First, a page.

Edit: I put it in the story because I knew it would come up but it seems to have been glossed over by many. Again, he doesn't even come from a country where bartering/haggling is commonplace, at least not in large cities where my family is from. The most you can do is maybe ask for a bulk discount if you're at an independent stall in a market or something, which is something I'm not against and it doesn't hurt to ask; however, my dad takes it a step further and feels that just because he's him, he should get greater discounts/free things.
When I worked in the service industry, I could never figure out why people would go through all that hassle just to save a couple of dollars. Isn't your time and dignity worth two whole dollars?
Not to my dad. He would rather act a fool and save ONE DOLLAR.
We were in his home country one time, at a place that charged the equivalent of $1 USD for parking/entrance. As soon as we pull up to the guy my dad starts his spiel and I just roll down the window (I'm sitting right behind him) and hand the guy the money while saying I got it. Guy lets us in, dad starts saying he was trying to save us money and I shouldn't have done that. My mom, for once, didn't enable him and said she's sick of that, it's a business and they need to make money too... and she's not in the mood to be embarrassed today.
It happened to be at almost the exact same place where we had the worst of those confrontations with managers, only 20+ years later.
Like little starchy sprinkles.
My mom warned me as a kid that eating the loose pieces of dried ramen from the pack would make me deathly ill.
I kept doing it with no problems. One day she said that in front of my dad when I was a teen and he just gave her this "wtf are you talking about" look.
I was told it would give you worms.
Those are the best bits.
Belly button BS.Giphy
"If you unscrew your belly button your bum will fall off."
I did my best to avoid screwdrivers for a large part of my childhood because I lacked the will power not to stuff them into my belly button. I was terrified at the thought of losing my bum but intrigued by the possibility.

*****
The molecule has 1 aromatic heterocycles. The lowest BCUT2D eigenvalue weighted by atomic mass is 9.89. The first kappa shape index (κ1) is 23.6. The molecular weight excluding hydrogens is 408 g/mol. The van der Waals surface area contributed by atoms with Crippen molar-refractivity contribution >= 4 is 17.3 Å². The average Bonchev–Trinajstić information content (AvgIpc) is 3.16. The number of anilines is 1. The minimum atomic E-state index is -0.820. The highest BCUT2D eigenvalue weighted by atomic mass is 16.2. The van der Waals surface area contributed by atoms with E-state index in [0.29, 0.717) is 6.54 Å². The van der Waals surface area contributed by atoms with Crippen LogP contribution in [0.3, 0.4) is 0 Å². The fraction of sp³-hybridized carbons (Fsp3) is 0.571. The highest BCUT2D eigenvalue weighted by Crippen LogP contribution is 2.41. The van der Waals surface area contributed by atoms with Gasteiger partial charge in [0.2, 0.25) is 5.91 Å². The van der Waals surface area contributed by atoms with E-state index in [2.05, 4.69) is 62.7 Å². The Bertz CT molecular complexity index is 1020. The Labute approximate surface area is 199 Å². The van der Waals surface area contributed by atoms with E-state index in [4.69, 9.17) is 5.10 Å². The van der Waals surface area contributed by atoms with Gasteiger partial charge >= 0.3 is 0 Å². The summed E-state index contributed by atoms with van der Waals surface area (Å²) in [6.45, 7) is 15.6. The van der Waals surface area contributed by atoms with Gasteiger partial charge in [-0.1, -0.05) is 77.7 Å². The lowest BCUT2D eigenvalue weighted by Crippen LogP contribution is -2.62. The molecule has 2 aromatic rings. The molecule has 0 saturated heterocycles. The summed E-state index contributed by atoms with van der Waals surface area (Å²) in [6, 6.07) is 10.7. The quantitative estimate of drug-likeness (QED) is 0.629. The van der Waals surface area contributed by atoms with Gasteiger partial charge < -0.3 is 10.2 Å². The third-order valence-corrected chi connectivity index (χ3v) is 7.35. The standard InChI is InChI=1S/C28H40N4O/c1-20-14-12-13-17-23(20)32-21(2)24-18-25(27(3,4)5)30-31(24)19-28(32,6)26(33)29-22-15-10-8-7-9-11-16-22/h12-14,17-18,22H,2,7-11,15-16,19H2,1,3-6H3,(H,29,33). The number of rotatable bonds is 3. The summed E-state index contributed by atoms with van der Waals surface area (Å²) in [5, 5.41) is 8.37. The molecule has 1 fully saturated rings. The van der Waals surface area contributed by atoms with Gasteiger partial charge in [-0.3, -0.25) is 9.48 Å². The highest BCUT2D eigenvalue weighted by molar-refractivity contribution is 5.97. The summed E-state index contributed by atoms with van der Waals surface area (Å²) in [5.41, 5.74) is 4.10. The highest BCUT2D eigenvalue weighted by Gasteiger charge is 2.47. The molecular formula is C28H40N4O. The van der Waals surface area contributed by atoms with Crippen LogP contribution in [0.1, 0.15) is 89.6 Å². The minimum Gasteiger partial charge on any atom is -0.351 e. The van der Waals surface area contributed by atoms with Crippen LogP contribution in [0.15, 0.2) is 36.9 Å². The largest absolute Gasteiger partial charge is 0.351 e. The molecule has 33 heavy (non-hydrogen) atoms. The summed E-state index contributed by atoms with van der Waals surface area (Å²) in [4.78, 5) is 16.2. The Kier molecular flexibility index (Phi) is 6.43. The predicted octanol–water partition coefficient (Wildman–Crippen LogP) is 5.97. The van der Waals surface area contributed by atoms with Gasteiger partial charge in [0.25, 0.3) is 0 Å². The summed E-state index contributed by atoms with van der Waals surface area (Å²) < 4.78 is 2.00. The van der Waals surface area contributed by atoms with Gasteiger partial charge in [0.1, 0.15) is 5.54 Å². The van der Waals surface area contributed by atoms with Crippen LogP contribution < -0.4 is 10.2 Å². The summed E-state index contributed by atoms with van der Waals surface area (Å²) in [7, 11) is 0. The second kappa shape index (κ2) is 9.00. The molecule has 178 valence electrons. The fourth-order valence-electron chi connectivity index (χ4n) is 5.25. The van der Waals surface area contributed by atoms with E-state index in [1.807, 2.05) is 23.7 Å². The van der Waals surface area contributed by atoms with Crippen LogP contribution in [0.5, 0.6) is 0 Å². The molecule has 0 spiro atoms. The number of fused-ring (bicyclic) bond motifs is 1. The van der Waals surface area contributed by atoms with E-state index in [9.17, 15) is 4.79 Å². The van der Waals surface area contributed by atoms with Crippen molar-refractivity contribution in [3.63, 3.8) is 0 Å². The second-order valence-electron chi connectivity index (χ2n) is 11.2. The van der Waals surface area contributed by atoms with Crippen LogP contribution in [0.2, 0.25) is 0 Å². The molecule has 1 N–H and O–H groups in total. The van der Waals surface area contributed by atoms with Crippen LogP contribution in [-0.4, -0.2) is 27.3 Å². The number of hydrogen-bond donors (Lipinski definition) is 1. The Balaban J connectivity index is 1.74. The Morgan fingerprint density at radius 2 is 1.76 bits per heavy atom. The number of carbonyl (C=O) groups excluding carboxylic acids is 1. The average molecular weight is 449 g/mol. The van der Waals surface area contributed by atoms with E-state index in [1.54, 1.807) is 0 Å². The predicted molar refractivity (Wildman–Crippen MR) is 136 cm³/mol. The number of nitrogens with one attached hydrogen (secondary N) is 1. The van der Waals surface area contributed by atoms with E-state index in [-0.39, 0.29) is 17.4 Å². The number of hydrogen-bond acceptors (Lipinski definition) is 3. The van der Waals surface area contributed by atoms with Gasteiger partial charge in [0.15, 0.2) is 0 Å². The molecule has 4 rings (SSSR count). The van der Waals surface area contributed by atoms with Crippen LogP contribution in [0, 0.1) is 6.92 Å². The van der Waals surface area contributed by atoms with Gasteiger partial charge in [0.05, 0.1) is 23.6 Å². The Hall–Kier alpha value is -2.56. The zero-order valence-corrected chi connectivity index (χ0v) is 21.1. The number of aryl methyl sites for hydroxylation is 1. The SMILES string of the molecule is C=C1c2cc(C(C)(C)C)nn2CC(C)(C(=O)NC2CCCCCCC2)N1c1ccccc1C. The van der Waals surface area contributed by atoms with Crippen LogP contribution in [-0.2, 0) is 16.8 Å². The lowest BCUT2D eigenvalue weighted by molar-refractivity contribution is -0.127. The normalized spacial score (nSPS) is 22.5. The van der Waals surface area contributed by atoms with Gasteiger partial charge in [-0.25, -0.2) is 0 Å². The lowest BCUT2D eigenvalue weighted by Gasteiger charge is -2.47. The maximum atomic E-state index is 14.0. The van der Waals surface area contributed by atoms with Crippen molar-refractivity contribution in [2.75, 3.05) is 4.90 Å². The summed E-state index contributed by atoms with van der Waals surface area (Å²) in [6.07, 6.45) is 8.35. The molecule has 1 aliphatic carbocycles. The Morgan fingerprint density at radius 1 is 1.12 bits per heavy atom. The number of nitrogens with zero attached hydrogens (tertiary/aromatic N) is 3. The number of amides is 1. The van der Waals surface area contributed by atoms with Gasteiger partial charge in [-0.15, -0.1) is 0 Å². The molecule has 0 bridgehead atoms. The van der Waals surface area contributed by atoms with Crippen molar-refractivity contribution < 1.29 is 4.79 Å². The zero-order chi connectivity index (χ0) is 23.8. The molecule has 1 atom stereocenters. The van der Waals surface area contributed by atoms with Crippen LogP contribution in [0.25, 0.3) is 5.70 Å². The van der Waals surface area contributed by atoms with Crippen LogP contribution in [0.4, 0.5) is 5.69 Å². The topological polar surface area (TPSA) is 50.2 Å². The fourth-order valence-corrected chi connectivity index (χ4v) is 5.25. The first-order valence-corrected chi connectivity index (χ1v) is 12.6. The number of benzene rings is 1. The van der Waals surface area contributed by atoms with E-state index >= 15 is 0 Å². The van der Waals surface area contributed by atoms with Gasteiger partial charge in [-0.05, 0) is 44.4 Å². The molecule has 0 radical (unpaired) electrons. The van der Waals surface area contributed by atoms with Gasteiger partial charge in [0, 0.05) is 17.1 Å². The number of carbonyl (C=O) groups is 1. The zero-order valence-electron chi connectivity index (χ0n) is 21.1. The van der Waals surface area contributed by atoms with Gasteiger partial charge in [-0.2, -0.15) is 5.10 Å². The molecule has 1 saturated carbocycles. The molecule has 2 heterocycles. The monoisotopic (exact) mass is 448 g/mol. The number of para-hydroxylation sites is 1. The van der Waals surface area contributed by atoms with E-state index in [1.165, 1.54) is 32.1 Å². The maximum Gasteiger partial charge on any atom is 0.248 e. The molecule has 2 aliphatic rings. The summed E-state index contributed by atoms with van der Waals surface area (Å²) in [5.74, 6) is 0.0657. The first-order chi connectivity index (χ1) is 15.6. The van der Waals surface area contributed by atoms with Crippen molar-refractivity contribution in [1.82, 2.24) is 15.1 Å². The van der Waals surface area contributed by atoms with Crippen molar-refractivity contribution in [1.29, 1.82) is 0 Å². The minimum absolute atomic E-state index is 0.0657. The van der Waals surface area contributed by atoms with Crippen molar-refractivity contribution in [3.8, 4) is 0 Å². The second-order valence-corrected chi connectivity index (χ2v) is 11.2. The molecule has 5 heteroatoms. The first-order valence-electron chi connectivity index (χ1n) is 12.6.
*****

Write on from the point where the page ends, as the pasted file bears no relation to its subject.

Your comment is putting me to tears. But I don't understand, were you obsessed with sticking screwdrivers in your belly button before or after your
mom father told you that?
Not OP but I was fascinated with my belly button. I remember that I kept sticking things in there.
Life's hard if you're a d*ck.
My ex-stepdad owned a restaurant where I worked as a busboy when I was a teenager. He was always very tough on me, berating my work, etc. While telling me that he was going easy on me and when I got a job in the "Real world" (his favorite phrase) my bosses would be so much tougher on me.
I quit a month before my 16th birthday and went to work at the local Dairy Queen and found out he was full of sh*t. My mom left him shortly after that, thankfully.
Worked at an ice cream shop for my first job and told people how cruel and shady the managers/owner are. "That's just what jobs are like" "you have an easy job" "it only gets worse." I was contemplating suicide b/c I was bullied by management. Once a manager pushed me and started talking sh*t on my mom I quit. Turns out literally everywhere else is a much better work environment and you shouldn't feel like crying or throwing up when going into work.
Edit: thanks for the kind comments everyone! I did not expect this to blow up as much as it did
This was so scary.
If you get in trouble at school it will go on your PERMANENT RECORD and ruin your life.
Not once has anyone, from college admissions to prospective employers to loan officers, so much as mentioned the legendary PERMANENT RECORD.
I went back to my old high school a year after I graduated and asked to see what was in my Permanent Record...and they'd already thrown it away.
It was only permanent temporarily.
Racism is an insidious, and unfortunately prevalent, force in all of our daily lives. Maybe we're on the receiving end of it, being treated differently and losing opportunities because of others' preconceived notions.
Or maybe we're on the other side of things. Even those who aren't actively racist or discriminatory still have to process the world through the filters of the things they've been told about people who are different.